If instead a kitchen were designed with more space designated for fresh fruits and veggies, shallower cupboards, clearly defined systems of waste management and were pleasing to work in, then the user would be more likely to take the time to cook, and would enjoy that process.
There are numerous other case studies/ research that we're developing on the specifics of redesigning space for the human body. I'm looking at alternatives to chairs/ seating, multi-purposing rooms and building more varied movement/ tasks into our lifestyles.
... Interaction should facilitate or even persuade users to learn what underlies the task they are doing. The same is true in situations where interruptions are commonplace and where in the meanwhile mastery of what is underlying a task or domain is desired, or when operations come with a cost and direct solutions without deviations are the aim. In designing our interfaces we ... must design in such a manner that the way users (should) think is optimally supported."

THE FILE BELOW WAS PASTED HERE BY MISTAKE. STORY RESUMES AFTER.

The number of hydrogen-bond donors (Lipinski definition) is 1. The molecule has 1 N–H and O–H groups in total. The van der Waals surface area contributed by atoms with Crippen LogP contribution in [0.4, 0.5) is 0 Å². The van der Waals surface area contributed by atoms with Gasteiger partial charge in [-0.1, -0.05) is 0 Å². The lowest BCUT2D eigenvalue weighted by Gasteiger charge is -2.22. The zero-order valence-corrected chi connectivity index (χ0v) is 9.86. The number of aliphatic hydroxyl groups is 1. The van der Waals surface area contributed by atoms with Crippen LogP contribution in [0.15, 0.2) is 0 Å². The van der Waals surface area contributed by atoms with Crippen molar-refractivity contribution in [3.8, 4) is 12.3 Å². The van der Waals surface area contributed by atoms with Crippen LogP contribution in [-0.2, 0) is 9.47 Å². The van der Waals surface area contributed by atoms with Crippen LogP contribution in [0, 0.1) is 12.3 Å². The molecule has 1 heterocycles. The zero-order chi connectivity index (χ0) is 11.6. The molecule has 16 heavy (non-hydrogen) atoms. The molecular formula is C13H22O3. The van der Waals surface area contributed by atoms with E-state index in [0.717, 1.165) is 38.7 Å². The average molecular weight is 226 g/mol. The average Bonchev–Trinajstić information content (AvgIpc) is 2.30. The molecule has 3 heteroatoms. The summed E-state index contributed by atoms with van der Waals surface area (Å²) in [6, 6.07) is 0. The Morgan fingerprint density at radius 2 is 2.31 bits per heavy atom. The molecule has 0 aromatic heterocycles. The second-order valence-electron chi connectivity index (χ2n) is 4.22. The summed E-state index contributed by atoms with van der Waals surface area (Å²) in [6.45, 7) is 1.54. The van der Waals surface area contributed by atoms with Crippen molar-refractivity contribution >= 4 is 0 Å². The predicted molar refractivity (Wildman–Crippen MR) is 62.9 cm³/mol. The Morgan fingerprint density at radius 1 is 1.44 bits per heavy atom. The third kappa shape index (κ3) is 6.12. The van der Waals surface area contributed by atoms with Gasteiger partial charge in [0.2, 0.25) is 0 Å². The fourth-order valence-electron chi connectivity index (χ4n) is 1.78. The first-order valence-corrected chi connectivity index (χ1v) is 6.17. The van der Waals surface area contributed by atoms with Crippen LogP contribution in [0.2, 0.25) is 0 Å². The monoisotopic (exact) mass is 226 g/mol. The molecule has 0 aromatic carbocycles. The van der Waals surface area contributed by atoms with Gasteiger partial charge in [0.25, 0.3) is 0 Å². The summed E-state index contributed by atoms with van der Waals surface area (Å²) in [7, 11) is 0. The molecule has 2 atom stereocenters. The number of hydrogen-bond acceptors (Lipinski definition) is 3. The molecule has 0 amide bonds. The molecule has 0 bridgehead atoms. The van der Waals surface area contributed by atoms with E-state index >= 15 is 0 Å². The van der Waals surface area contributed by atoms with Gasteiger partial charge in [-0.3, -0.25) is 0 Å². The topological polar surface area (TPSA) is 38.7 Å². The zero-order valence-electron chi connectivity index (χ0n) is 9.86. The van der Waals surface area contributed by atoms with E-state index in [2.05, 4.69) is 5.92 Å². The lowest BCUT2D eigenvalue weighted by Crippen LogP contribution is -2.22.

In other words: we need to design for the optimal usage of the house. Good defaults are very important here (In my opinion, the strength of Apple software is the choice of good defaults (and sometimes not giving users the ability to chose))
"We concluded that relieving a user’s memory and making interactions assisted by externalizing information does not have beneficial effects. It makes users count on the interface and gives them (unrightfully so) the feeling that the task and thinking-work is partly done for them, which seduces users in more shallow cognitive behavior."
In other words: It is important to help the user build a good mental representation of how things are working. Preferably this would be similar to the way things actually work, but it can also be an arbitrary metaphore for what is happening.
"Not every task is important enough to teach users the mechanisms that support it. Many interfaces benefit from a level of abstraction or decoupling from the underlying processes. The spirit of this research is to point out that the effort to dumb down can go too far."